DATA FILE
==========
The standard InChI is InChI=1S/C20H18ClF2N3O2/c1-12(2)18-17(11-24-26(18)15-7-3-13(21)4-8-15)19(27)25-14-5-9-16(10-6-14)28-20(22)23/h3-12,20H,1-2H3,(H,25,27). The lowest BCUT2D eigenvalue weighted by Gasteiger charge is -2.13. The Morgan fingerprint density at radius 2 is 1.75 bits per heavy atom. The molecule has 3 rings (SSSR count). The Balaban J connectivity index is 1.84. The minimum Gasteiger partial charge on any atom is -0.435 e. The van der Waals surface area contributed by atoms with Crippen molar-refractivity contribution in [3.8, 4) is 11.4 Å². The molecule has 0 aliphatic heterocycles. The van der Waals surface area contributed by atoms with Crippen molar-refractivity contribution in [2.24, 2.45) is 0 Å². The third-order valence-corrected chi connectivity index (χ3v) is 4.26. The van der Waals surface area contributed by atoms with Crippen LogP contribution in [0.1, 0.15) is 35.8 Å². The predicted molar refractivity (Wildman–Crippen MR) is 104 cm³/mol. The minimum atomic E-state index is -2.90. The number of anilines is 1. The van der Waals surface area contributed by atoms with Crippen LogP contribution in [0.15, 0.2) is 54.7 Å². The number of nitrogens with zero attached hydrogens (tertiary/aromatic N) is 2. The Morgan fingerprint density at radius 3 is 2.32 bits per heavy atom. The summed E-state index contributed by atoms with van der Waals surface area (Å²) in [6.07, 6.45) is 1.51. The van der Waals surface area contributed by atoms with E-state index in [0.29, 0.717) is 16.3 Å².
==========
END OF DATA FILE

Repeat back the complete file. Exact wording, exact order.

The standard InChI is InChI=1S/C20H18ClF2N3O2/c1-12(2)18-17(11-24-26(18)15-7-3-13(21)4-8-15)19(27)25-14-5-9-16(10-6-14)28-20(22)23/h3-12,20H,1-2H3,(H,25,27). The lowest BCUT2D eigenvalue weighted by Gasteiger charge is -2.13. The Morgan fingerprint density at radius 2 is 1.75 bits per heavy atom. The molecule has 3 rings (SSSR count). The Balaban J connectivity index is 1.84. The minimum Gasteiger partial charge on any atom is -0.435 e. The van der Waals surface area contributed by atoms with Crippen molar-refractivity contribution in [3.8, 4) is 11.4 Å². The molecule has 0 aliphatic heterocycles. The van der Waals surface area contributed by atoms with Crippen molar-refractivity contribution in [2.24, 2.45) is 0 Å². The third-order valence-corrected chi connectivity index (χ3v) is 4.26. The van der Waals surface area contributed by atoms with Crippen LogP contribution in [0.1, 0.15) is 35.8 Å². The predicted molar refractivity (Wildman–Crippen MR) is 104 cm³/mol. The minimum atomic E-state index is -2.90. The number of anilines is 1. The van der Waals surface area contributed by atoms with Crippen LogP contribution in [0.15, 0.2) is 54.7 Å². The number of nitrogens with zero attached hydrogens (tertiary/aromatic N) is 2. The Morgan fingerprint density at radius 3 is 2.32 bits per heavy atom. The summed E-state index contributed by atoms with van der Waals surface area (Å²) in [6.07, 6.45) is 1.51. The van der Waals surface area contributed by atoms with E-state index in [0.29, 0.717) is 16.3 Å².